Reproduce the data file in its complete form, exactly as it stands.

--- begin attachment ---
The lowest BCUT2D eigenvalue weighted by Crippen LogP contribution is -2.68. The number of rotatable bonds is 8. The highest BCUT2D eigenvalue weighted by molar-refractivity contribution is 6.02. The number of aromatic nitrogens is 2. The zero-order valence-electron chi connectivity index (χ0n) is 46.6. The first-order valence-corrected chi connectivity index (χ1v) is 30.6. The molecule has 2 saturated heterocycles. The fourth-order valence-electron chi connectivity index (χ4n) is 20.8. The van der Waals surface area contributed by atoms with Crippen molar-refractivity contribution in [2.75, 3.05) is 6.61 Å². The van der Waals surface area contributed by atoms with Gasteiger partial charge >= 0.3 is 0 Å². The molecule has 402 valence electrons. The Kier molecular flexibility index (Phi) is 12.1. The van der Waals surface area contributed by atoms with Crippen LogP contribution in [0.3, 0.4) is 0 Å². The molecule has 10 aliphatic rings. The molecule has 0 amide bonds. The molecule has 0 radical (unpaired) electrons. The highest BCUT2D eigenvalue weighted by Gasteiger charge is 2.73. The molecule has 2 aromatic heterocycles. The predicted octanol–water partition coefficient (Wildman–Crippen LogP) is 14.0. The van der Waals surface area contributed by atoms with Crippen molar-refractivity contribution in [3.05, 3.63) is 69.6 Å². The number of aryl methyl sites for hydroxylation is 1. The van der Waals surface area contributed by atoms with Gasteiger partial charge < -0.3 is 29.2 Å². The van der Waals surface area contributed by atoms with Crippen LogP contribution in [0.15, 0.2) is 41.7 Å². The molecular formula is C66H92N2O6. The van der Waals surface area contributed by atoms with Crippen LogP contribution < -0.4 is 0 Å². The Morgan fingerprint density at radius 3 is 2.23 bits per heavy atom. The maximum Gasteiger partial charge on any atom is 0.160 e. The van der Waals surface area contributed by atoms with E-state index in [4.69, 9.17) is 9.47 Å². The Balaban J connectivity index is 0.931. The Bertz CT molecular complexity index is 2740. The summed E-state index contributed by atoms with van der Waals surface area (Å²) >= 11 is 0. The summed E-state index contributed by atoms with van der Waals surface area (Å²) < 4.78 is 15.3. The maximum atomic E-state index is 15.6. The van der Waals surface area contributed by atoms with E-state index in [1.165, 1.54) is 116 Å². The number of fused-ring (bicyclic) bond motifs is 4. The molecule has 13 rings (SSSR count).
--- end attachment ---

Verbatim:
The lowest BCUT2D eigenvalue weighted by Crippen LogP contribution is -2.68. The number of rotatable bonds is 8. The highest BCUT2D eigenvalue weighted by molar-refractivity contribution is 6.02. The number of aromatic nitrogens is 2. The zero-order valence-electron chi connectivity index (χ0n) is 46.6. The first-order valence-corrected chi connectivity index (χ1v) is 30.6. The molecule has 2 saturated heterocycles. The fourth-order valence-electron chi connectivity index (χ4n) is 20.8. The van der Waals surface area contributed by atoms with Crippen molar-refractivity contribution in [2.75, 3.05) is 6.61 Å². The van der Waals surface area contributed by atoms with Gasteiger partial charge >= 0.3 is 0 Å². The molecule has 402 valence electrons. The Kier molecular flexibility index (Phi) is 12.1. The van der Waals surface area contributed by atoms with Crippen LogP contribution in [0.3, 0.4) is 0 Å². The molecule has 10 aliphatic rings. The molecule has 0 amide bonds. The molecule has 0 radical (unpaired) electrons. The highest BCUT2D eigenvalue weighted by Gasteiger charge is 2.73. The molecule has 2 aromatic heterocycles. The predicted octanol–water partition coefficient (Wildman–Crippen LogP) is 14.0. The van der Waals surface area contributed by atoms with Crippen molar-refractivity contribution in [3.05, 3.63) is 69.6 Å². The number of aryl methyl sites for hydroxylation is 1. The van der Waals surface area contributed by atoms with Gasteiger partial charge < -0.3 is 29.2 Å². The van der Waals surface area contributed by atoms with Crippen LogP contribution in [0.15, 0.2) is 41.7 Å². The molecular formula is C66H92N2O6. The van der Waals surface area contributed by atoms with Crippen LogP contribution < -0.4 is 0 Å². The Morgan fingerprint density at radius 3 is 2.23 bits per heavy atom. The maximum Gasteiger partial charge on any atom is 0.160 e. The van der Waals surface area contributed by atoms with E-state index in [4.69, 9.17) is 9.47 Å². The Balaban J connectivity index is 0.931. The Bertz CT molecular complexity index is 2740. The summed E-state index contributed by atoms with van der Waals surface area (Å²) >= 11 is 0. The summed E-state index contributed by atoms with van der Waals surface area (Å²) < 4.78 is 15.3. The maximum atomic E-state index is 15.6. The van der Waals surface area contributed by atoms with E-state index in [1.165, 1.54) is 116 Å². The number of fused-ring (bicyclic) bond motifs is 4. The molecule has 13 rings (SSSR count).